It felt a little more like a holiday after we did that. It took some of the edge off the void. There was no family, no big meal, no Cadbury Egg to speak of — but it was all right. It was more than all right.

Happy belated Easter. May you find peace and wholeness in Jesus Christ.

Listening to: The Lower Lights, “There is a Green Hill Far Away”

Photo: Florida oranges. Trent stole two from a grove we drove by. My apologies on his behalf to whoever they belong to.





coming out


I’m coming out of the closet:

I’ve been a Romney supporter for a while now.

If Gene Simmons can endorse him, why can’t I?

My private nature — the same private nature that most days makes this blog feel like a huge narcissistic leap out of my comfort zone — has kept me from going public.

But after reading this Mitt quote the other day, I feel I must:

“Most Americans, by the way, are carrying a burden of some kind. We don’t see it. We see someone on the street, they smile and say hello, but behind them they’re carrying kind of a bag of rocks. I want to help people. I want to lighten that burden.”

Whether or not you believe in Mitt, here the man speaks truth.

Be kind — for everyone you meet is fighting a hard battle.

women’s lib


So true:

Photo: Cabbage is the prettiest vegetable. The rows of it at the botanical gardens had me smitten. How this relates to the poem, I know not. Cabbage is a symbol of domesticity, maybe? That’ll work. Cabbage is a symbol of domesticity.



Lately, I’ve been hanging with a lot of kids.

Like Ella. (Pictured above.)

Who is perfect, by the way. She’s everything you’d want in a friend — imagination, princess know-how and great hair. She’s definitely got her American Girl doll facts straight. She’s the perfect amount of saucy and sweet.

And there’s Dawson.

Who’s defining characteristic is his size — just shy of 30 lbs. at 8 months. He’s solid. And sweet. And cuddly. And wide-eyed, particularly when stationed in front of a tank of whale sharks.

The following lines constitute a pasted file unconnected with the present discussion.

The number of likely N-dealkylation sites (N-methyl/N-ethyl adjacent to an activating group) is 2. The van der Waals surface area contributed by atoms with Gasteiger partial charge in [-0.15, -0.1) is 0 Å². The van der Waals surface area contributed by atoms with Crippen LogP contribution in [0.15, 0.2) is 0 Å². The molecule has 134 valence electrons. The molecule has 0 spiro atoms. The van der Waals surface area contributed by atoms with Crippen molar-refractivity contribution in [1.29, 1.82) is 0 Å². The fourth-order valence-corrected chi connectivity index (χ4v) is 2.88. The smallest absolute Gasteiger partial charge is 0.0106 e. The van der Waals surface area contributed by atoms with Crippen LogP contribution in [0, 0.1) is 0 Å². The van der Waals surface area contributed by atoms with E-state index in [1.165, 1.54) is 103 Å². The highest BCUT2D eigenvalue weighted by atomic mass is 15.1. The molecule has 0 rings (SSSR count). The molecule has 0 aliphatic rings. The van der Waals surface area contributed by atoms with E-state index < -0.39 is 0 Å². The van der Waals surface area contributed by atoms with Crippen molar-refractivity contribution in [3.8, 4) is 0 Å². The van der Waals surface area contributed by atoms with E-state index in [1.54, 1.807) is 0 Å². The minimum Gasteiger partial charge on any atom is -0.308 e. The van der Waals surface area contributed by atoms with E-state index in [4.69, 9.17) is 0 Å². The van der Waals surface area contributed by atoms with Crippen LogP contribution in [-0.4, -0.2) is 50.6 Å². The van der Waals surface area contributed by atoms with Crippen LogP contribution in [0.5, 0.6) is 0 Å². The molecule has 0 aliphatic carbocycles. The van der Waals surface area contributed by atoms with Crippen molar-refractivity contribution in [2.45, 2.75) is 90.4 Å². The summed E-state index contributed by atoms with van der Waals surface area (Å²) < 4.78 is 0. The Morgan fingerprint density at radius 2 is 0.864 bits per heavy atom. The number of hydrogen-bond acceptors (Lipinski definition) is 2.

And then, of course, there’s Trenton, the biggest kid in my life.

He was a little bit antsy during the performance of Billy Elliot we went to see a few weeks ago, but all in all, I was proud. He managed to stake awake through the whole thing.

At intermission he said, “I think that Billy Elliot kid is Asian. Isn’t he supposed to be from an Irish mining town?”

Kids say the darndest things.

(And, as a point of interest, the kid was in fact Asian. I’m all for political correctness, but really?)

P.S. The Fox Theatre is magical. I’m ashamed to count how many Broadway shows I’ve seen and how many Broadway theaters I’ve been to. This one takes the cake. I saw “The Artist” there by myself a few weeks back.

silent film + big screen + art-deco theater + full house = time machine + cathartic experience


conference weekend


We kicked off spring break with a hike to the top of Stone Mountain and a weekend of listening to 8+ hours of poetry, also known as General Conference.

From the top of Stone Mountain, you’d hardly believe you’re were looking out over millions of people, buildings and cars. All you can see are a few skyscrapers in the distance and a lush blanket of green, sprawling outward forever.

We skipped spring around here. Went straight to jungle. It’s gorgeous.

As are the words of Jeffrey R. Holland:

“Surely, the thing God enjoys most about being God is the thrill of being merciful, especially to those who do not expect and feel they don’t deserve it.”

Photo: These fellas hang out in the creek outside our apartment when it gets hot. Yesterday alone I visited them no less than three times. There were kids with me — the Hales, a cute family from church — but even if they hadn’t been, I would have gone to say hello. For whatever reason, turtles give me an emotional boost. Turtles. Who knew?